Millennials’ political outlook
A Harvard Institute of Politics poll found that 67 percent of 18- to 29-year-olds are more fearful than hopeful about the country’s future. Young adults have historically had low participation in midterm elections, but discontent with Republicans among millennials could bring the country’s youngest group of voters out in higher numbers than usual. Fewer than three in 10 18- to 29-year-olds approve of Trump’s job performance. Millennial voters played key roles in the 2017 elections and will likely be influencers in 2018.
Evangelicals and Trump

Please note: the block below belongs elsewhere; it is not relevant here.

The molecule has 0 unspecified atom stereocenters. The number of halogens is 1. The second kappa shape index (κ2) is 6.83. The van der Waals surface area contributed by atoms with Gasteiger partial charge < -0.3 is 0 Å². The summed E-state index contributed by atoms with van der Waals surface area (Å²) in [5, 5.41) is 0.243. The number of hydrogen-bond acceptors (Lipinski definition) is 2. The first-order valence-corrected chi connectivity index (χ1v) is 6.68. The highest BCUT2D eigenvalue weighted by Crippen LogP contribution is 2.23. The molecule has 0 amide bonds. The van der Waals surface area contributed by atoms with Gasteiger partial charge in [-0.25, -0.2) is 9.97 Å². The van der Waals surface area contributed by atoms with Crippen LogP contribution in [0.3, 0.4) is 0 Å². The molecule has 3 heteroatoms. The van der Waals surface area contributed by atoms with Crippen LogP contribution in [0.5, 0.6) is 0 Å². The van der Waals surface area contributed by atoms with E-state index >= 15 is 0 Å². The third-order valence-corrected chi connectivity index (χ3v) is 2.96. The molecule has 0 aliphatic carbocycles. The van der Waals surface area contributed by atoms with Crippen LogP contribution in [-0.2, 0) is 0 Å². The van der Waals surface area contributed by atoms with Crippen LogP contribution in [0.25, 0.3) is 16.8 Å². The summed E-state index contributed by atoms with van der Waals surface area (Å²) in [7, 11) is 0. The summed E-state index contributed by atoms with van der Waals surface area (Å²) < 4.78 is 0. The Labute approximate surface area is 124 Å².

Arguably the most reliable voting bloc for Trump — and the GOP — has been white evangelicals. Trump is very aware of this, frequently thanking the group for its support of his presidency. He has granted the Christian Broadcasting Network more interviews than he has given mainstream media organizations. Some evangelical leaders, pleased that Trump has granted evangelicals more access to the Oval Office than ever before, feel confident that the trend will continue throughout his presidency. Others, however, have expressed concern that their reputations and the reputations of their churches have been hurt for standing behind Trump, Moore and other controversial figures.